3. Subscribe to our Metro D.C. Weekly Learn. If you live in the Washington D.C. metro area, subscribe to Learning Life’s free Metro D.C. Weekly Learn, which offers interesting facts on the politics, economics, history, people and organizations that shape metro D.C.

Learning Life is excited to be working with Signia Surfaces, and looks forward to growing together online and locally in D.C. in 2015!

Paul Lachelier, Ph.D.
Founder, Learning Life

Volunteer Spotlight: Michelle Vergara

Michelle Vergara grew up in Florida, studied behavioral economics at Stetson University, then moved to Washington D.C., whereupon she began volunteering with Learning Life in the summer of 2014.  Michelle and Learning Life founder, Paul Lachelier, overlapped at Stetson University over two years, but never met there.  Nonetheless, Paul and the rest of the Learning Life team are very happy to have Michelle on board as she ably helps us with planning, analysis and marketing.  Michelle kindly took a little time out of her schedule to answer the following questions about her.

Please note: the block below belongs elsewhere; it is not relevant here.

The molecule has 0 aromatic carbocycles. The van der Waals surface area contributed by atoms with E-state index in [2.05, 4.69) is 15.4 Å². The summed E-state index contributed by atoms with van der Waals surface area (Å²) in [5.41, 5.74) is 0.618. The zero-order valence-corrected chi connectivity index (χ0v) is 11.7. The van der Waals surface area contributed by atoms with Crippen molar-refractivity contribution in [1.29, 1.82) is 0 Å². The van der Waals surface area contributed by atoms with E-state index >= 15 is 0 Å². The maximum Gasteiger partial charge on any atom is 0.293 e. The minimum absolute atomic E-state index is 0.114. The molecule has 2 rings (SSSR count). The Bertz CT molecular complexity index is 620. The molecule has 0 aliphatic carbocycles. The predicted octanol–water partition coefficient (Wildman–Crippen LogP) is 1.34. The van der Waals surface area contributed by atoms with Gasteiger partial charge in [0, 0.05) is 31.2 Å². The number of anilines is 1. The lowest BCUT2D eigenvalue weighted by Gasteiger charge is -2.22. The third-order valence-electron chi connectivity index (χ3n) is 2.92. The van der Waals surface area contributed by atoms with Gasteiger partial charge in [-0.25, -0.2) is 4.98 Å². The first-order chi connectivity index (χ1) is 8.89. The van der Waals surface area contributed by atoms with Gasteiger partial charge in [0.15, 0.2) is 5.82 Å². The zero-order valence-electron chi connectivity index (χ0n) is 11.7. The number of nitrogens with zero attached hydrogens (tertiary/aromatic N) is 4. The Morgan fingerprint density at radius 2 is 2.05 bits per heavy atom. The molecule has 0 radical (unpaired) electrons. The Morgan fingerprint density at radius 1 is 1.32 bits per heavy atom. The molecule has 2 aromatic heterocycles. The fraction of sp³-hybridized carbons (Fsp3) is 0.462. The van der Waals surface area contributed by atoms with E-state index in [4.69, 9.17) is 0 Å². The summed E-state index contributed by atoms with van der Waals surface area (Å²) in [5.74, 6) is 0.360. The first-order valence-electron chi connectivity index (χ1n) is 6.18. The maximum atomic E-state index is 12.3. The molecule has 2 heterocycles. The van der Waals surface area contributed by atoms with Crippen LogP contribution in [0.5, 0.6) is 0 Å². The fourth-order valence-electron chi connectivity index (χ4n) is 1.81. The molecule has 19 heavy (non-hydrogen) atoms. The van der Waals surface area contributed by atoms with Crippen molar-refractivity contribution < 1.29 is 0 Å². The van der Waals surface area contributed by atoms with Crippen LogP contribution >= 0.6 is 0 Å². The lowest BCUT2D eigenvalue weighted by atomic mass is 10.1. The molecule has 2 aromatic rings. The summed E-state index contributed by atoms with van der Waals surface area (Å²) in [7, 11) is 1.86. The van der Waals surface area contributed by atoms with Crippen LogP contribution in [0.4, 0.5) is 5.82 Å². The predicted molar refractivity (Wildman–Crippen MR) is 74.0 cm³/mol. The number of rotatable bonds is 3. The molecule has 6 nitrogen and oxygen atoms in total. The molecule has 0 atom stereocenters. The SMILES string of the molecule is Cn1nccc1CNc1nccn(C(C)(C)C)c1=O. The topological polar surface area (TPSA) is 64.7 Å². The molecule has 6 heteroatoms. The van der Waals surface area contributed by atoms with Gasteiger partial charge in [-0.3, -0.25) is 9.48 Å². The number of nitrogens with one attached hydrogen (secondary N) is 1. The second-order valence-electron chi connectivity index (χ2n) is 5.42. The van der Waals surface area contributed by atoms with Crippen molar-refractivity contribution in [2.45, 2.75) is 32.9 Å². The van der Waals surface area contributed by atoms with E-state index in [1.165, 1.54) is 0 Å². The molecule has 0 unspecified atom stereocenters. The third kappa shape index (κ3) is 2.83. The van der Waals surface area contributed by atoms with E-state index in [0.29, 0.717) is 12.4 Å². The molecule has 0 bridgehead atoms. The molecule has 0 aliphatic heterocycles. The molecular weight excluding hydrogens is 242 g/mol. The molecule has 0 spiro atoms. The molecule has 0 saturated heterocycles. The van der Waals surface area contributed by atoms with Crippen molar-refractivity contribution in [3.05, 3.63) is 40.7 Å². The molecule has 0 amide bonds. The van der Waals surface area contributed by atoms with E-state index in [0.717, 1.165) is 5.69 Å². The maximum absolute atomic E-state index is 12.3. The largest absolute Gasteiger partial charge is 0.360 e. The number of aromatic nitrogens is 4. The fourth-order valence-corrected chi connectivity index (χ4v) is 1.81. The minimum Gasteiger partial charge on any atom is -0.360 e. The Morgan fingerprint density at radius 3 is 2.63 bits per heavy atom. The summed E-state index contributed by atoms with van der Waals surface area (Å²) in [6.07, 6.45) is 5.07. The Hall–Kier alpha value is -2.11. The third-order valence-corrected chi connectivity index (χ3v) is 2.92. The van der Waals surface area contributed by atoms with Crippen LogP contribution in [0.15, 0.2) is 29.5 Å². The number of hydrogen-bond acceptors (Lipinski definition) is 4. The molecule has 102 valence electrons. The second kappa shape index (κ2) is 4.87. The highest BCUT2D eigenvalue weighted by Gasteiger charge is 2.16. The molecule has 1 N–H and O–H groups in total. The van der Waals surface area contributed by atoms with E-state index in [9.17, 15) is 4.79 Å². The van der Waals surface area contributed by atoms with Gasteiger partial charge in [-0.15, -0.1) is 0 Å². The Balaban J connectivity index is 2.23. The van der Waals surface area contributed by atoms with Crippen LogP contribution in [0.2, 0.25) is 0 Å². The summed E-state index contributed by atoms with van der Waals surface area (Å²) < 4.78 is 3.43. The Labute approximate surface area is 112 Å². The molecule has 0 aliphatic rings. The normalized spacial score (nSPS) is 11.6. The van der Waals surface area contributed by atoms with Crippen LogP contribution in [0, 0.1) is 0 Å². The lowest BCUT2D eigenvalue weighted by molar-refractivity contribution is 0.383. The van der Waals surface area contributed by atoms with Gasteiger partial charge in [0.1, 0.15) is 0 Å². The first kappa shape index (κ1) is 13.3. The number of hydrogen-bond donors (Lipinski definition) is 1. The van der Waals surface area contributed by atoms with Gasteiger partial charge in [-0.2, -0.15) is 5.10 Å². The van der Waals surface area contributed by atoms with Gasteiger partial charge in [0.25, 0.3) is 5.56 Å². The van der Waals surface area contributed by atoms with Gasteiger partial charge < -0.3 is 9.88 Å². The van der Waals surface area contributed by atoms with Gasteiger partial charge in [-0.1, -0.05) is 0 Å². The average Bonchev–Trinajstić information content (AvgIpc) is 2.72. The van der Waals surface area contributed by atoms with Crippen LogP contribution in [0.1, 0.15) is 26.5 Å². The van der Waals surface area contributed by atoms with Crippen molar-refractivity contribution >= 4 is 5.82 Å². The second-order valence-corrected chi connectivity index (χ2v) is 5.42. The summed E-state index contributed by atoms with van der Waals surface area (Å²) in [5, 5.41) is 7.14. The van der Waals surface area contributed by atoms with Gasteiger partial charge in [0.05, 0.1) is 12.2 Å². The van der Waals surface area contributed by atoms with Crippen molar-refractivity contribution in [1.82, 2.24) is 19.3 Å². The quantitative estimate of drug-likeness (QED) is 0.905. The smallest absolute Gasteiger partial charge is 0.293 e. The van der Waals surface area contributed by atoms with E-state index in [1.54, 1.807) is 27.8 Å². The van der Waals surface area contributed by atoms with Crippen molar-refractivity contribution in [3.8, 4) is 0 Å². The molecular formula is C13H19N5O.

Thanks to Learning Life writer, Craig Gusmann, for help with editing Michelle’s profile.  

Where were you born?

Manila, Philippines

What did you want to be when you were a child?

I was an avid reader as a child, so I wanted to be a creative writer with the dreams of one day writing the novels that I loved reading. As I grew older (and more disenchanted) I realized I also wanted to make enough money to eat everyday and so I pivoted my ambitions to be a journalist.

Michelle VergaraWhat is your current occupation?

I’m a Sales and Marketing Associate at the Advisory Board Company.

What are your hobbies?

I like reading, museum-hopping, attending the finest and cheapest comedy shows and concerts that DC has to offer.

Do you have any secret talents?